By Jessica Wright
Retirees to get a helping hand after the carbon tax is introduced.
Photo: Glen Hunt
SELF-FUNDED retirees will receive quarterly cash payments from the federal government to make up for rises in everyday household bill costs associated with a carbon tax.
As the Multi-Party Climate Change Committee inches closer to a final deal on the tax, the government will match the sweetener delivered to pensioners when it unveils details of its compensation package.
The Prime Minister, Julia Gillard, will also pledge that motorists will be spared an increase in petrol prices as fuel will never be subject to the carbon tax, even if an emissions trading scheme is introduced in 2015, News Ltd reports.
For almost 300,000 self-funded retirees who already hold a Seniors Health Card, household assistance would be delivered through the seniors supplement.
It is understood that, of this number, 100,000 self-funded retirees will also receive tax cuts to help meet the added costs of the carbon tax.
Single people who earn up to $50,000 a year and couples earning $80,000 a year combined from their superannuation or other investments would receive a dollar-for-dollar payment equal to any indexed rise in the pension.
Pensioners are expected to receive a 2.5 per cent increase to their regular payments - a rise of about $500 a year for singles and $760 for couples - and that would be replicated for the nation's low- to middle-income-earning retirees.
The Minister for Climate Change and Energy Efficiency, Greg Combet, has promised ''millions of households will be better off under the carbon price''. More than 1 million low-income households will receive assistance equal to 120 per cent or more of their cost of living increases.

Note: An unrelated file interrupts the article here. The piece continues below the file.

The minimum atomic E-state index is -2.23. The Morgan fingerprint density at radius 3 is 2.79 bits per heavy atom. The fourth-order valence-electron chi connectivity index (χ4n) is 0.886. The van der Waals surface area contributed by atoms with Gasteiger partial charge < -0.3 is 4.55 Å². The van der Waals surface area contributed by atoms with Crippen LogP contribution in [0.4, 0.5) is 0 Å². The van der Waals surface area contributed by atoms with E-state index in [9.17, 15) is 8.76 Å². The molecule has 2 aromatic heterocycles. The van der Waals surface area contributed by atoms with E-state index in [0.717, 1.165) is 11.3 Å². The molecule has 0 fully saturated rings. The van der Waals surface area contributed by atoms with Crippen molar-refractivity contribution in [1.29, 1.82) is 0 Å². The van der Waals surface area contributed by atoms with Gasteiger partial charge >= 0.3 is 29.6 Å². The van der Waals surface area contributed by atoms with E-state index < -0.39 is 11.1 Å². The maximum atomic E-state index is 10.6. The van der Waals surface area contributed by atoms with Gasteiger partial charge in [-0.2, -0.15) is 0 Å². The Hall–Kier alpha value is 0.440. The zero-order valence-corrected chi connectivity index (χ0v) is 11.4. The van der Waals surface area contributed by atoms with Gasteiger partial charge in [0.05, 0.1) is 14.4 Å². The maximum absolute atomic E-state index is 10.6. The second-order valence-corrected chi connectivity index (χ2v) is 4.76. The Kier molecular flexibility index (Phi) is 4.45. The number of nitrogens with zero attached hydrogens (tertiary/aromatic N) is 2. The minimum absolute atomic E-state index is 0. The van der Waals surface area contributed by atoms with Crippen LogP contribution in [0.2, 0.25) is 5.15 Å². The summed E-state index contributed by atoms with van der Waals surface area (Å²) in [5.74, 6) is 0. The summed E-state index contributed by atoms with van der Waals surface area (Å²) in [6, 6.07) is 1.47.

The Treasurer, Wayne Swan, said self-funded retirees had been hit hard in recent years by the global recession and would not be excluded from extra financial help.
"Self-funded retirees have worked hard all their lives to build up our country and provide for their own retirement, so the Gillard government is determined to provide cost-of-living help as we go about cutting carbon pollution," he said. "Australians on low, middle and fixed incomes have been front and centre for the Gillard government and we'll make sure we keep looking after them."
The government has already confirmed nine out of 10 households would receive a mix of tax cuts and increased payments to offset costs associated with the carbon tax.
Ms Gillard confirmed last week that tax cuts and increased family payments would form the bulk part of the carbon price compensation package.
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